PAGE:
Module 8 − Introduction to Amplifiers
and Direct Current
||Alternating Current and Transformers
||Circuit Protection, Control, and Measurement
||Electrical Conductors, Wiring Techniques,
and Schematic Reading
||Generators and Motors
||Electronic Emission, Tubes, and Power Supplies
||Solid-State Devices and Power Supplies
||Wave-Generation and Wave-Shaping Circuits
||Wave Propagation, Transmission Lines, and
||Introduction to Number Systems and Logic Circuits
||- Introduction to Microelectronics
||Principles of Synchros, Servos, and Gyros
||Introduction to Test Equipment
||Radio-Frequency Communications Principles
||The Technician's Handbook, Master Glossary
||Test Methods and Practices
||Introduction to Digital Computers
||Introduction to Fiber Optics
|Note: Navy Electricity and Electronics Training
Series (NEETS) content is U.S. Navy property in the public domain.
Figure 3-6. - Differential amplifier.
Even though this circuit is designed to have two inputs and two outputs, it is
not necessary to use both inputs and both outputs. (Remember, a differential amplifier
was defined as having two possible inputs and two possible outputs.) a differential
amplifier can be connected as a single-input, single-output device; a single-input,
differential-output device; or a differential-input, differential-output device.
Q-1. How many inputs and outputs are possible with a differential
Q-2. What two transistor amplifier configurations are combined in
the single-transistor, two-input, single-output difference amplifier?
Q-3. If the two input signals of a difference amplifier are in phase
and equal in amplitude, what will the output signal be?
Q-4. If the two input signals to a difference amplifier are equal
in amplitude and 180 degrees out of phase, what will the output signal be?
Q-5. If only one input signal is used with a difference amplifier,
what will the output signal be?
Q-6. If the two input signals to a difference amplifier are equal
in amplitude but neither in phase nor 180 degrees out of phase, what will the output
Single-Input, Single-Output, Differential Amplifier
Figure 3-7 shows a differential amplifier with one input (the base of Q1) and
one output (the collector of Q2). The second input (the base of Q2) is grounded
and the second output (the collector of Q1) is not used.
Figure 3-7. - Single-input, single-output differential amplifier.
When the input signal developed by R1 goes positive, the current through Q1 increases.
This increased current causes a positive-going signal at the top of R3. This signal
is felt on the emitter of Q2. Since the base of Q2 is grounded, the current through
Q2 decreases with a positive-going signal on the emitter. This decreased current
causes less voltage drop across R4. Therefore, the voltage at the bottom of R4 increases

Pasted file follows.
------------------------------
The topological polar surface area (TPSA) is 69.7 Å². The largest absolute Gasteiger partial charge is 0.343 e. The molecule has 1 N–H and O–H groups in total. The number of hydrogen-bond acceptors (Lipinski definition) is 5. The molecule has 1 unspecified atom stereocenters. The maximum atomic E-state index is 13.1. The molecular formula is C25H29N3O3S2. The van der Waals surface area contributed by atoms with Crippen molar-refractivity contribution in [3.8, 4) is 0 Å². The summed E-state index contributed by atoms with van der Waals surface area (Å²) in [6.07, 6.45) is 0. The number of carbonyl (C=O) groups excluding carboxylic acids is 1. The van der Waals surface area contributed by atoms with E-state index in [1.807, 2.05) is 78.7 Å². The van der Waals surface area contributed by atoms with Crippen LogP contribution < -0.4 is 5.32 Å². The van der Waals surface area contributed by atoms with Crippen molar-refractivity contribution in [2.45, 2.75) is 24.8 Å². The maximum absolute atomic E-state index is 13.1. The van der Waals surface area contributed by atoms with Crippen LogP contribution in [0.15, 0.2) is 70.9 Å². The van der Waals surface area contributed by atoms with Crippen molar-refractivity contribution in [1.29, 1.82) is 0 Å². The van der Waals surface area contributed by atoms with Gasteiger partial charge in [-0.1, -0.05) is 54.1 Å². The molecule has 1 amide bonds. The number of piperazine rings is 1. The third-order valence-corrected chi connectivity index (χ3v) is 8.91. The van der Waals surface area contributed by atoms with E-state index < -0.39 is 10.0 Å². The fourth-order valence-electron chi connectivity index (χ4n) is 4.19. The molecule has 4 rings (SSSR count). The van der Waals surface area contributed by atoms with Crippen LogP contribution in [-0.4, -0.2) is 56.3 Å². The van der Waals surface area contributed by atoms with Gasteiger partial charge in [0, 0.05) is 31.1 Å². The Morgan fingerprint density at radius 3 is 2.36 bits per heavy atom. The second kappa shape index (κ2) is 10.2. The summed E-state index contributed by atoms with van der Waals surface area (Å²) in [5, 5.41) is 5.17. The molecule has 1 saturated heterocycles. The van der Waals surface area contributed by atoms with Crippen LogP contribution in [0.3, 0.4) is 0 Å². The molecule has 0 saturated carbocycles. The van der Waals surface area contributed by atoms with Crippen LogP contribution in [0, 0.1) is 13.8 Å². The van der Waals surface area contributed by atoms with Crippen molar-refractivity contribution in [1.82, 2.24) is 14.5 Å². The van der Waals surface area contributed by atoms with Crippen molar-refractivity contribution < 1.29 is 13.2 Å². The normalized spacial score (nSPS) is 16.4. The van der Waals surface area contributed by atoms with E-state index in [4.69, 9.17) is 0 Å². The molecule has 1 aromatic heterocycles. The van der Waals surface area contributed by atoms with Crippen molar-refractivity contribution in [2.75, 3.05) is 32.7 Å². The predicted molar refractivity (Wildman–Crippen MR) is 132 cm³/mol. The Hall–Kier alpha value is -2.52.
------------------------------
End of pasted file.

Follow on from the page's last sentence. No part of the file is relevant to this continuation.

and a positive-going signal is felt at the output.
When the input signal developed by R1 goes negative, the current through Q1 decreases.
This decreased current causes a negative-going signal at the top of R3. This signal
is felt on the emitter of Q2. When the emitter of Q2 goes negative, the current
through Q2 increases. This increased current causes more of a voltage drop across
R4. Therefore, the voltage at the bottom of R4 decreases and a negative- going signal
is felt at the output.
This single-input, single-output, differential amplifier is very similar to a
single-transistor amplifier as far as input and output signals are concerned. This use of a differential amplifier does provide amplification of a.c. or d.c. signals
but does not take full advantage of the characteristics of a differential amplifier.
Single-Input, Differential-Output, Differential Amplifier
In chapter one of this module you were shown several phase splitters. You should
remember that a phase splitter provides two outputs from a single input. These two
outputs are 180 degrees out of phase with each other. The single-input, differential-output,
differential amplifier will do the same thing.
Figure 3-8 shows a differential amplifier with one input (the base of Q1) and
two outputs (the collectors of Q1 and Q2). One output is in phase with the input
signal, and the other output is 180 degrees out of phase with the input signal.
The outputs are differential outputs.
Figure 3-8. - Single-input, differential-output differential amplifier.
This circuit's operation is the same as for the single-input, single-output differential
amplifier just described. However, another output is obtained from the bottom of
R2. As the input signal goes positive, thus causing increased current through Q1,
R2 has a greater voltage drop. The output signal at the bottom of R2 therefore is
negative going. a negative-going input signal will decrease current and reverse
the polarities of both output signals.
Now you see how a differential amplifier can produce two amplified, differential
output signals from a single-input signal. One further point of interest about this
configuration is that if a combined output signal is taken between outputs number
one and two, this single output will be twice the amplitude of the individual outputs.
In other words, you can double the gain of the differential amplifier (single output)
by taking the output signal between the two output terminals. This single-output
signal will be in phase with the input signal. This is shown by the phantom signal
above R5 (the phantom resistor connected between outputs number one and two would
be used to develop this signal).
Differential-Input, Differential-Output, Differential Amplifier
When a differential amplifier is connected with a differential input and a differential
output, the full potential of the circuit is used. Figure 3-9 shows a differential
amplifier with this type of configuration (differential-input, differential-output).
Figure 3-9. - Differential-input, differential-output differential amplifier.
Normally, this configuration uses two input signals that are 180 degrees out
of phase. This causes the difference (differential) signal to be twice as large